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Choosing Monetary Arrangements for the 21st Century: Problems of a Small Economy


  • John Williamson

    () (Peterson Institute for International Economics)


The traditional monetary arrangement, in which a country uses and manages a distinct money, has several strong advantages, but countries have increasingly been adopting other arrangements: currency unions, use of another country's currency, and currency boards. Countries entering into a monetary union agree to share monetary sovereignty. But abandonment of monetary sovereignty (full or near-dollarization) implies a permanent and irrevocable outsourcing of monetary policy. A currency board also implies outsourcing of monetary policy but without the presumption that it is permanent or irrevocable. When deciding whether to share (or abandon) monetary sovereignty, a country must ask whether the political symbolism of a common money, reduced transactions costs (and increased trade), and probably better monetary management outweigh the increased cost of having to adjust without the freedom to vary the exchange rate.

Suggested Citation

  • John Williamson, 2006. "Choosing Monetary Arrangements for the 21st Century: Problems of a Small Economy," Policy Briefs PB06-8, Peterson Institute for International Economics.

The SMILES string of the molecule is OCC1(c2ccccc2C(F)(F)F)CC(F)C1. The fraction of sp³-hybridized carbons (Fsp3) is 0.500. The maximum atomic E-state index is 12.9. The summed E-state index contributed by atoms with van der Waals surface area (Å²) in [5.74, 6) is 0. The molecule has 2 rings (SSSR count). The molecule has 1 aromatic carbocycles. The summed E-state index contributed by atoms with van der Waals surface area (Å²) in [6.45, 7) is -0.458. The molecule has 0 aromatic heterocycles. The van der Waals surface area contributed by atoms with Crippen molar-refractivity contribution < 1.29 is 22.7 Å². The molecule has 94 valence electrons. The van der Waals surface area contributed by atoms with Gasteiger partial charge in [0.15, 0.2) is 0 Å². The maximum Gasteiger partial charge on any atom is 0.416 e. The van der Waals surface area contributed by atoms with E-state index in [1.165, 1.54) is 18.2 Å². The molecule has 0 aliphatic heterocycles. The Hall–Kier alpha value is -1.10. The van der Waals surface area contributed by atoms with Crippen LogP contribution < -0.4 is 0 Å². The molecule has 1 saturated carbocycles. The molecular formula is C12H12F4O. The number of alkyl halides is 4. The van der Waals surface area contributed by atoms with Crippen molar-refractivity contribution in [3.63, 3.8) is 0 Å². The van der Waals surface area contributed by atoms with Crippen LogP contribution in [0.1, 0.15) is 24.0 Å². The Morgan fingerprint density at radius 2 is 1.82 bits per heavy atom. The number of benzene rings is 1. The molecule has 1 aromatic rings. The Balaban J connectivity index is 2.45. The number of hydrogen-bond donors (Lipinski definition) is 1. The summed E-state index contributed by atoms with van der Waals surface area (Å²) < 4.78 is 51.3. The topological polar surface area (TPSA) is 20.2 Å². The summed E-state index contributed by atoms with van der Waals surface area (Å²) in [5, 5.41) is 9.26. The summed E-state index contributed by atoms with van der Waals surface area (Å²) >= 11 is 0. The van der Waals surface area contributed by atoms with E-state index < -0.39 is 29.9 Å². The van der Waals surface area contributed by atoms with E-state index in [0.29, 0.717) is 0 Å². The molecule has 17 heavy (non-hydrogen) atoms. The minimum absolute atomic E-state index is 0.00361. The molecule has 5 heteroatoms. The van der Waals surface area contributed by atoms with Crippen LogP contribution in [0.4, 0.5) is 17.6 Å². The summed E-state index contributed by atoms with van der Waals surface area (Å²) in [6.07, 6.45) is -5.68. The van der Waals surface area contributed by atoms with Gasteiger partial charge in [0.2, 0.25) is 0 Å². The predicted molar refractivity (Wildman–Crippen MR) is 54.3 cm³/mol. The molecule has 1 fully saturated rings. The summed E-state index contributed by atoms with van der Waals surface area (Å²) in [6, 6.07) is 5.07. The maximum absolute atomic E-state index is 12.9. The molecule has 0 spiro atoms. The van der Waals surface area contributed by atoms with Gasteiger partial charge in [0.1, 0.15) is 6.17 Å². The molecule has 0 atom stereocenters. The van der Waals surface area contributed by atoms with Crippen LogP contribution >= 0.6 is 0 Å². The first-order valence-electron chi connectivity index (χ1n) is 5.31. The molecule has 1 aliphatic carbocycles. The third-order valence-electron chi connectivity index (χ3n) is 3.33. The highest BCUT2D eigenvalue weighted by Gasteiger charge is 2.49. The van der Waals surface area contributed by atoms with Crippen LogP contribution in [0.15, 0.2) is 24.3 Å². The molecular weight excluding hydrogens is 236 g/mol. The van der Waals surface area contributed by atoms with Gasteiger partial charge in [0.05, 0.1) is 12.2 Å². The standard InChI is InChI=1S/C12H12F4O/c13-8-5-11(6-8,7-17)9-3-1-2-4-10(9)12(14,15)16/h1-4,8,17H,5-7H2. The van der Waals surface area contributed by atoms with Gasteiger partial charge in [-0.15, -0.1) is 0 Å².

• Handle: RePEc:iie:pbrief:pb06-8

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    References listed on IDEAS

    1. James D. Hamilton, 2011. "Historical Oil Shocks," NBER Working Papers 16790, National Bureau of Economic Research, Inc.
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    4. Kilian, Lutz & Rebucci, Alessandro & Spatafora, Nikola, 2009. "Oil shocks and external balances," Journal of International Economics, Elsevier, vol. 77(2), pages 181-194, April.
    5. Greene, David L., 2010. "Measuring energy security: Can the United States achieve oil independence?," Energy Policy, Elsevier, vol. 38(4), pages 1614-1621, April.
    6. Dermot Gately, 2007. "What Oil Export Levels Should We Expect From OPEC?," The Energy Journal, International Association for Energy Economics, vol. 0(Number 2), pages 151-174.
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